Participants will:

  • Objective 1: Understand the principles of grief; special features of suicide grief and tasks of mourning.
  • Objective 2: Understand what children and families experience after the death of someone to suicide.
  • Objective 3: Identify grief support model that creates opportunities for children and families to mourn and heal from their losses.

Melissa Minkley, MSW, CT, Executive Director for Healing Hearts of Waukesha County is the Executive Director for Healing Hearts of Waukesha County a nonprofit organization that provides grief support to children and families coping with an array of losses. She is a social worker with over 25 years of experience in health care supporting individuals and families from diagnosis through end of life and bereavement. In addition, she is the co-founder of Healing Life’s Losses, LLC an organization that is committed to offering services of education, training and support to those who are grieving and those who companion them. Her personal experience of loss as a child and adult has given insight into the impact grief has on individuals, families and friends.

Morgan Griffin, Program Director, Healing Hearts of Waukesha County. Morgan Griffin is the Program Director for Healing Hearts of Waukesha County. She is a recent graduate of UW-Milwaukee with a bachelor of science in Psychology focusing on Child and Adolescent Studies, where she also aided in clinical research for the Child Stress and Coping Lab. Morgan has been a part of Healing Hearts for over 6 years, both as a volunteer facilitator and Program Director. Her first-had experience with loss, especially the suicide of her father, gives Morgan personal understanding of the compassion, empathy and companionship families need during their bereavement journey.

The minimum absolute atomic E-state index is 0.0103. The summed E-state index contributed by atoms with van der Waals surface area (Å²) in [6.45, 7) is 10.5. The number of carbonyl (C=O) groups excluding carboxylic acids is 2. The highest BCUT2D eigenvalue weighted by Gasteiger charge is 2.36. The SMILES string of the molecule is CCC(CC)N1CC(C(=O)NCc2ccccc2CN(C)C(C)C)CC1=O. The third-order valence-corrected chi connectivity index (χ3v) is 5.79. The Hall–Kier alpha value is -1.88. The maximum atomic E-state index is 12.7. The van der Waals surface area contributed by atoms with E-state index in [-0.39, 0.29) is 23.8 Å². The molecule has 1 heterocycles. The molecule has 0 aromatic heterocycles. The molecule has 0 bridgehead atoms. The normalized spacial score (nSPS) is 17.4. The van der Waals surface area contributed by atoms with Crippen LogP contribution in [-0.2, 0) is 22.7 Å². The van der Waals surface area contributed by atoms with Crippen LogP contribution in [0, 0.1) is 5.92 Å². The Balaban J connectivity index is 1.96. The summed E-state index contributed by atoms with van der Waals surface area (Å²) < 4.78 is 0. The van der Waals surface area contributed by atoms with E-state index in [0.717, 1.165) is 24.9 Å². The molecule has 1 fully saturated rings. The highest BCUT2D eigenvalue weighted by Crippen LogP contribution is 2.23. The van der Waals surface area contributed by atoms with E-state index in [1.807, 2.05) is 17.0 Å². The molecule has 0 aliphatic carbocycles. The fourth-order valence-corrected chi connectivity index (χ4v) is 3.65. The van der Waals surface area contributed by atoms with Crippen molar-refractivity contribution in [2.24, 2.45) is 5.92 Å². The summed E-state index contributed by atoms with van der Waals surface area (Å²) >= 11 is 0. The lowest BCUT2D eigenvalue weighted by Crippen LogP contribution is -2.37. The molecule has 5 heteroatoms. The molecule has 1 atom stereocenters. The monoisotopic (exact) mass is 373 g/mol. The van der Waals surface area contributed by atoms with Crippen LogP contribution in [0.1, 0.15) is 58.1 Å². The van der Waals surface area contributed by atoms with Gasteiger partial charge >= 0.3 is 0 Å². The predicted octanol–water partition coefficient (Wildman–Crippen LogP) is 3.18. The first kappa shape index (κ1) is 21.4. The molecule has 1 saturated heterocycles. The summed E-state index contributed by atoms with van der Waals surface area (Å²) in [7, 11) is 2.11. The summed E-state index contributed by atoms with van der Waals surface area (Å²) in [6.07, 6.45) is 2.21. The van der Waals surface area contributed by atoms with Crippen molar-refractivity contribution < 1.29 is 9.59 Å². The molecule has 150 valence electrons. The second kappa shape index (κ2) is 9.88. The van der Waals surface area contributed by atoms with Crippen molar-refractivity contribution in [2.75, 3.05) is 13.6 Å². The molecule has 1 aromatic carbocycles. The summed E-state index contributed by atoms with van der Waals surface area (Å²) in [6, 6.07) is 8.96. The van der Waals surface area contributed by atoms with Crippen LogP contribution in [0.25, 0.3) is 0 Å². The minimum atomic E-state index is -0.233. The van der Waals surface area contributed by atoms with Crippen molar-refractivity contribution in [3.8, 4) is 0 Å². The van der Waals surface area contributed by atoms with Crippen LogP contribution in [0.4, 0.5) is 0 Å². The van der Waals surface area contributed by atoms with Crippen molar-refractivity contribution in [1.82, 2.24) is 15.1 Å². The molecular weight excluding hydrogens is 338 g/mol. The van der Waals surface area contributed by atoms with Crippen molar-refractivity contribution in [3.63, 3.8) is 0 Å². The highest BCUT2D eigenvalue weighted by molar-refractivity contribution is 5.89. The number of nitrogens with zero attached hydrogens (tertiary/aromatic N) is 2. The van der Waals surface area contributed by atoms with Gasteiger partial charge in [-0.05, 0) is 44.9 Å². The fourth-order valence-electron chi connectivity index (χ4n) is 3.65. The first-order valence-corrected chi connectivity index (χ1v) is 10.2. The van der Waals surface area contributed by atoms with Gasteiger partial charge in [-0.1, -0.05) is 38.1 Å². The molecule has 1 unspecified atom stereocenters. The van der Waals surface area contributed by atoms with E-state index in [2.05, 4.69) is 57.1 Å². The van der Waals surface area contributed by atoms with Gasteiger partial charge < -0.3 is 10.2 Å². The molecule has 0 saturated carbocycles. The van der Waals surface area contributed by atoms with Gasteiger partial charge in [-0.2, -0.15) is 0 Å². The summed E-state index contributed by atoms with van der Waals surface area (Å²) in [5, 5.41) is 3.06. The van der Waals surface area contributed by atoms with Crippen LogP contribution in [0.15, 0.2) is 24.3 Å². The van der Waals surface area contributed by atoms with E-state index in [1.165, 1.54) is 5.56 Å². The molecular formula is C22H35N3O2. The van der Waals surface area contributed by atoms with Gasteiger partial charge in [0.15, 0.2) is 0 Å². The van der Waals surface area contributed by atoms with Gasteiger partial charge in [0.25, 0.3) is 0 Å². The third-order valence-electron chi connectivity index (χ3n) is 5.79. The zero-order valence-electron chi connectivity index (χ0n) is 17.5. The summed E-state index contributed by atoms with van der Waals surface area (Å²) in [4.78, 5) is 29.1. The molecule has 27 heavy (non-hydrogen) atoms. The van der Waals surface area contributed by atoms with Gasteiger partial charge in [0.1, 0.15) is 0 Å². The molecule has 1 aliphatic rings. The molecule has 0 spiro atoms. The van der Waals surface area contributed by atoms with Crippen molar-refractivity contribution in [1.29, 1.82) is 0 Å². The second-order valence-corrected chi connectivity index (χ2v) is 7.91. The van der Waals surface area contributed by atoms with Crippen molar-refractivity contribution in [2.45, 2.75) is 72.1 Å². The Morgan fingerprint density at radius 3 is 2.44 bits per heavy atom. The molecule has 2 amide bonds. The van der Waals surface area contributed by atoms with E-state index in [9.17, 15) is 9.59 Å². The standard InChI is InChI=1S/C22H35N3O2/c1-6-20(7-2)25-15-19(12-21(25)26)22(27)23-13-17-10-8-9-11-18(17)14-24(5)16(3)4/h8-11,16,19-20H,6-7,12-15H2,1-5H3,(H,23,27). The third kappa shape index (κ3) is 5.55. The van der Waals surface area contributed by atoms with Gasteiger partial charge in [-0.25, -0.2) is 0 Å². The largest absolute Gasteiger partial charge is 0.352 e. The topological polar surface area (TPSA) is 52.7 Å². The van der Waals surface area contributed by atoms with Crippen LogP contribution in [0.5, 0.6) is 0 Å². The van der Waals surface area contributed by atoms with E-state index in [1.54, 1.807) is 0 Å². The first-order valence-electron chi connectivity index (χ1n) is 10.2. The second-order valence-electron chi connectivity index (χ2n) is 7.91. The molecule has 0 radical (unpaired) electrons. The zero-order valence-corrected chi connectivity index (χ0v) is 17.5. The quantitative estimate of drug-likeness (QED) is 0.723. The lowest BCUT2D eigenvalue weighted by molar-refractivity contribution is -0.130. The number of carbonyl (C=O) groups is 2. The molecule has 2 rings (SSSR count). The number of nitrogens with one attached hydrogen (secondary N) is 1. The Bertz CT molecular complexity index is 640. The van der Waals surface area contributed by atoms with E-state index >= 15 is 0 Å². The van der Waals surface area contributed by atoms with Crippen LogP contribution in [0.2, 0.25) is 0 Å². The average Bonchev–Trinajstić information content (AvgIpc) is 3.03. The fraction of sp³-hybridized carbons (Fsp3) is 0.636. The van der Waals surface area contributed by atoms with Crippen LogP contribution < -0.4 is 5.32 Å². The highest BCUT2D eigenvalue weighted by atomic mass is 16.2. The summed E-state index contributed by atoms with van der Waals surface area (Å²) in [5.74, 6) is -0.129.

2c. Holistic Approaches for Addressing Trauma: Finding Freedom on Your Yoga Mat

Combining yoga, breath techniques and other holistic therapies to help loosen the emotional and physical tightness in the body caused by mental health disorders, addiction, and trauma. The intention is to find peace, hope and stability during a time when that is missing. To allow participants to surrender in order to let go of pain and reconnect to love and the gift of life. Modalities explored will include meditation, tapping, affirmations, mudras, gentle postures and breath work.

Participants will:

  • Objective 1: Discuss therapeutic approaches using Yoga philosophies to provide support to those struggling with suicidal thoughts, mental health disorders, addiction, trauma, and chronic pain.
  • Objective 2: Demonstrate and practice yoga postures, breath work, meditation, and other holistic therapies to showcase the benefits to those struggling.
  • Objective 3: Create a plan to integrate holistic skills into daily life that aid in the freedom needed.